2008.01.21 19:38 "[Tiff] How to clip an image with LibTiff", by

2008.01.23 00:39 "[Tiff] Tiff Digest, Vol 44, Issue 8, Cropping faxes", by Richard Nolde


If I understand him, he wants to copy the top and bottom N rows to a new image and not modify the original image. Tiffcrop has the ability to extract regions or zones as I call them, from the image and write them to another file. If he know the size of the images in advance, he can compute X as a fraction of the page height, I use N here, and use the flags -E top -Z 1:N,N:N input.tif output.tif. This would extract only the top 1/Nth and the bottom 1/Nth of the input file, sandwiching them together without the intervening N -2/Nths of the file. For a single area, eg only top or bottom, he could use -U px -X nnn -Y nnn instead. If he needs exact numbers of pixels, modify tiffcrop to take a list of X and Y sets instead of a single one.

You have to read the whole image as you can't do random seeks in files with G3/4 compressed data. This was Joris' point about the scanline interface being less than optimal as it is broken for compressed data.

 I use the logic I developed for tiffcrop to do zonal extraction of bar

codes from selected portions of pages in a high volume document processing system. Tiffcrop is my contribution to libtiff as a way to return something to the community for all that it has allowed me to do with TIFF images. I only support code128 bar codes at the moment but the design allows for adding any other bar codes types if need be. The bar code reader can be used by anyone who wants it but it is unlikely that it would work with Fax images due to the low resolution and poor quality of most fax machines. This may only be a limitation for code128 bar codes which allow for 4 different widths of bars and are thus much more sensitive to the image quality.


Andy Cave wrote:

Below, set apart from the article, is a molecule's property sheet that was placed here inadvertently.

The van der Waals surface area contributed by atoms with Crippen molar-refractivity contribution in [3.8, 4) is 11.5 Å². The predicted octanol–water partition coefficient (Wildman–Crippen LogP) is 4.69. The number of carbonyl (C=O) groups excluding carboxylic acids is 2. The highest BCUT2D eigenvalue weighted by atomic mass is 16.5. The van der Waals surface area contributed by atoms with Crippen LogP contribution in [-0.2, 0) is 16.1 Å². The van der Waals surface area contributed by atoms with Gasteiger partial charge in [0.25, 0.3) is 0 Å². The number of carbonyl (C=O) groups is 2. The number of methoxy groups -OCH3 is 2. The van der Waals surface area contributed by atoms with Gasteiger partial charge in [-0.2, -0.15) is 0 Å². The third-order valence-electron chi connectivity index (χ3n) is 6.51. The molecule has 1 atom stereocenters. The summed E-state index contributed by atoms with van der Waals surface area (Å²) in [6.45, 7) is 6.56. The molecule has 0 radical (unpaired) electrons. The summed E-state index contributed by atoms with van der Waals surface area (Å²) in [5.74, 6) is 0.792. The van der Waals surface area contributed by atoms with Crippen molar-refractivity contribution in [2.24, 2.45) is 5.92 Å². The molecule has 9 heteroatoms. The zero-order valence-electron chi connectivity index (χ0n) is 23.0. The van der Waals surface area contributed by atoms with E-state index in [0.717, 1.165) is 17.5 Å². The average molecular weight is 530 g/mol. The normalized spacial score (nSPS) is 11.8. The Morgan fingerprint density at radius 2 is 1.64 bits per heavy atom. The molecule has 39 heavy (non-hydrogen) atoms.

> Hi Richard,

I don't think that tiffcrop will do what Erez wants - I think you mis-read his request. He doesn't really want to clip the 'input' image, but extract the first X rows from it and append the last X rows from it into a new image that is 2X high.

You can do that with libtiff with a bit of programming - if all his images are 1 bit he can use the lower level APIs to extract each scanline one at a time and using a simple counter write the first X, ignore the next height-2X and write the final X to a new file.

1. How to clip an image with LibTiff (Erez.Har-Tal@Walgreens.com)

>> Tiffcrop was written to handle just this sort of thing. It is in

>> section of recent releases and/or in CVS. Read the the utilities

>>> man page or type tiffcrop --help to see all the options.

Richard Nolde, tiffcrop author

>> ----------------------------------------------------------------------
>> Message: 1
>> Date: Mon, 21 Jan 2008 13:38:09 -0600
>> From: Erez.Har-Tal@Walgreens.com
>> Subject: [Tiff] How to clip an image with LibTiff
>> To: tiff@lists.maptools.org
>> Message-ID:
>> <OFFC203445.FE96EEE5-ON862573D7.006ADF71-862573D7.006BDDBF@walgreens.com>
>> >> Content-Type: text/plain; charset=US-ASCII

Please excuse me if I am new to libtiff, so any help would be appreciated.

We deal with faxes in standard mode (204X98 dpi) or fine mode

>>> (204X198 dpi)

saved with compression of type G3 1D.

I need to write a utility that clips the first X rows (pixel) from

>>> the top

of the tiff image and last X rows from the bottom of the tiff image. We will save it to a new tiff image with G3 compression in the height

>>> of 2X

pixels. The first X rows will be the top of the new image and the

>>> last X

rows will be the bottom of the image. The operation to clip the image, should not alter the image nor do any thing that would damage the

>>> image.

Is it doable using libtiff on Unix? Any help and direction will be highly appreciated. Doable using other open source libraries?